Dreams deferred, and realized.

I dreamt all last night, as I have many previous nights, about hanging out with Steve Jobs. As usual it was fascinating, combative, funny, and enlightening. As usual I wish I could remember more details.  And as usual, I woke up, and it was just a dream.
I never did get to meet Steve. I’d see him in the grocery store or at a conference, but I never wanted to bother him. I thought I might meet him at the D3 conference, but no joy, and I made this little self-deprecating graphic to amuse my wife & friend (click to enlarge):

So it goes.
To all us perfectionists–would-be “unreasonable men”–Steve’s example was a beacon: it said that sweating “the tissue-thin difference between a thing done well and a thing done ill [1]” would matter. People would care.
When OS X 10.4 was announced, some Mac engineers visited Adobe to show the new features.  One pointed at Dashboard’s analog-style clock: “Do you have any idea how hard it was,” he asked, “to make the quartz movement of the second hand measure up to Steve’s standard??”
Ironically, it was Steve’s example that caused me to pass on joining Apple. Back in ’06 Intel-based Macs had just shipped, and Mac customers were stuck with Photoshop running slowly in emulation mode. I spent all summer waging a crazy, unreasonable battle to launch the first (and so far only) public beta of Photoshop, bringing native performance to hundreds of thousands of Mac customers six months earlier than we could have otherwise. Yeah, working at Apple sounded great, but nothing was more important than seeing our mission through. The Photoshop team was willing to be crazy ones, and I couldn’t walk away from them. It remains my proudest achievement here.
I’ll close with the one mail I ever got from Steve. During the whole Flash/iPad controversy last year, many at Adobe questioned the wisdom of building iPad apps, or whether we’d even be allowed to ship them. I opted to bypass the bureaucracy & just ask the man himself. He replied,

“We’d love some kick-ass Adobe apps on the iPad… Hope this helps.”

It very much did, and I promised we would. The best tribute, the best thank-you I can devise for a great creator is to go out and create.
And so, back to that work.

14 thoughts on “Dreams deferred, and realized.

  1. Great post, John. I wish I had the chance to meet him in person, too.
    I’m not an Apple fan myself, but I can’t help feeling sad about the demise of a great man like Steve Jobs. He was and will always be a model to everyone who aspire to do something meaningful in the world.

  2. And that Photoshop beta is one of those “dings in the universe” that affect so many people and that those affected people (like me) remember. It seems to me that Steve would have been equally as honored to meet you.

  3. Great column/post John, thanks. I never met Steve Jobs but I did see him introduce the Mac at a Washington Apple Pie club meeting the week after he introduced the Mac at BCS. Took my oldest daughter and watched the hardware demo of my life. I wanted one, finally used one more than a year later, but haven’t owned one yet.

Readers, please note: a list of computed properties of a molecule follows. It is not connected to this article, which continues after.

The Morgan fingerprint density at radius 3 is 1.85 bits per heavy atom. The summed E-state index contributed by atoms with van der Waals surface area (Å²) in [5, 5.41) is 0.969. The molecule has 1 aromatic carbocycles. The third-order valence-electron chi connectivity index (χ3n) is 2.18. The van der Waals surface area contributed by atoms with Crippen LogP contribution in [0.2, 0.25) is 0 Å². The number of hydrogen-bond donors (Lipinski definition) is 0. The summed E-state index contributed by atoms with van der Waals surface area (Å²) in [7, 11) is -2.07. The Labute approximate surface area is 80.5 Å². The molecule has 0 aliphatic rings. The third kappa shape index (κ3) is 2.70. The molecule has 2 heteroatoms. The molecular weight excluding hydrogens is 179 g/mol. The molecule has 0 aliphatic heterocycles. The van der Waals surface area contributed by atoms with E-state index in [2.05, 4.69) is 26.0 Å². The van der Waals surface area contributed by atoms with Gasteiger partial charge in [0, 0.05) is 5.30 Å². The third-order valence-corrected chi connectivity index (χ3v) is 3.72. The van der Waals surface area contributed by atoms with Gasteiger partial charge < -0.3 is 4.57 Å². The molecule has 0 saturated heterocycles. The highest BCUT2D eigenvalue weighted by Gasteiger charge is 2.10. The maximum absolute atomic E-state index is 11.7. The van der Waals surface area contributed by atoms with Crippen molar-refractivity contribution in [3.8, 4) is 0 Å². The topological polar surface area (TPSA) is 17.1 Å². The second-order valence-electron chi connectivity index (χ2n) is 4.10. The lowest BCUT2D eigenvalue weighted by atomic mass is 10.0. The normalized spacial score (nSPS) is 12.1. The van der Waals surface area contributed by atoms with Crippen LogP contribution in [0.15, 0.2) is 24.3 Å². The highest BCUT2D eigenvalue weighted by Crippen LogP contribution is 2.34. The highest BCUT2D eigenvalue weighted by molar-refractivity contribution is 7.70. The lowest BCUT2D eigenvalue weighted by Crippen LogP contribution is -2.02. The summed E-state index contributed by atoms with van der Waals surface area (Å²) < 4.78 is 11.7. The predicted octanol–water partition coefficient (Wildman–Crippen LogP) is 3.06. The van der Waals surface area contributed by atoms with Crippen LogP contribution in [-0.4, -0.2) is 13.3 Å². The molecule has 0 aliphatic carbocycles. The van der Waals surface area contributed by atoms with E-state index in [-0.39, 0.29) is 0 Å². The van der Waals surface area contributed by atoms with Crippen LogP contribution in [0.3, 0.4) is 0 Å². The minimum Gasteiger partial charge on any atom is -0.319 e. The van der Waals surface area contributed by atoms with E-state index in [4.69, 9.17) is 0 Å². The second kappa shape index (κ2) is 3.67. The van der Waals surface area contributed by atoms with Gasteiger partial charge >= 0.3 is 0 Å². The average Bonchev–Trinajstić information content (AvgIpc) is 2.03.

Let’s honor Steve’s memory by creating elegant works and by striving to be unreasonable men and women.

  4. Too bad your company couldn’t have expressed its love for Steve more clearly back when it decided to deprecate the Mac OS and promote the Windows version of the Creative Suite and Flash specifically.
    [I don’t have a lot of time to debate this nonsense, but I’ll point out that Adobe stuck with Apple through its darkest times. Had creative people & their software left the platform, that’d have been the end of the show. I could say more, but it’s not the right tone to strike right now. –J.]

    1. Paul Johnson-
      You could have gone forever without submitting this churlish and thoroughly lame poke at Adobe.
      To say the least your timing sucks even if have a genuine complaint.
      -John Eakin

  5. John,
    I was in my so called office (my attic) when I bought my first Apple, a flat thing, with tow floppy disk drives attached by a a ribbon type thing. The year, hum…1984 or 85. I bought Apple stock in its early years. Somehow I knew, Technology was the future. I did not not have very much capital to invest, but my percentage return was nice. I was an Apple fan boy in those days, later I had to abandon it for the PC area, because my company went PC way. When that guy from Pepsi took over Apple that was a sad day. I know he how to run a company, but not an apple company. I am 65 now, big conglomerates today, have no idea how “gear heads”, those nutty software engineers, who’s brains go to their feet, and who like the absent minded professor, finds a week old tuna fish sandwich in the lunch pale. Mr Jobs understood those “knuckleheads”, and show them how to untangle the wires.
    My hope, never let a Wharton business graduate run a tech company. Make them the janitor, and let the Janitor be the HR Head.
    Kindly in Kentucky

  6. give me a break with these jobs stuff.
    he supportes slave labor.
    he stole money from wozniak.
    he was easy to upset and unfair to his employees.
    he was a narcissist.
    a billionair wo do not want to support is illegitimate daughter.
    he shut down all apple philantrophy projects
    i could go one for hours…
    so please spare me the glorification crap of a greedy billionaio who did not spend a cent for others.

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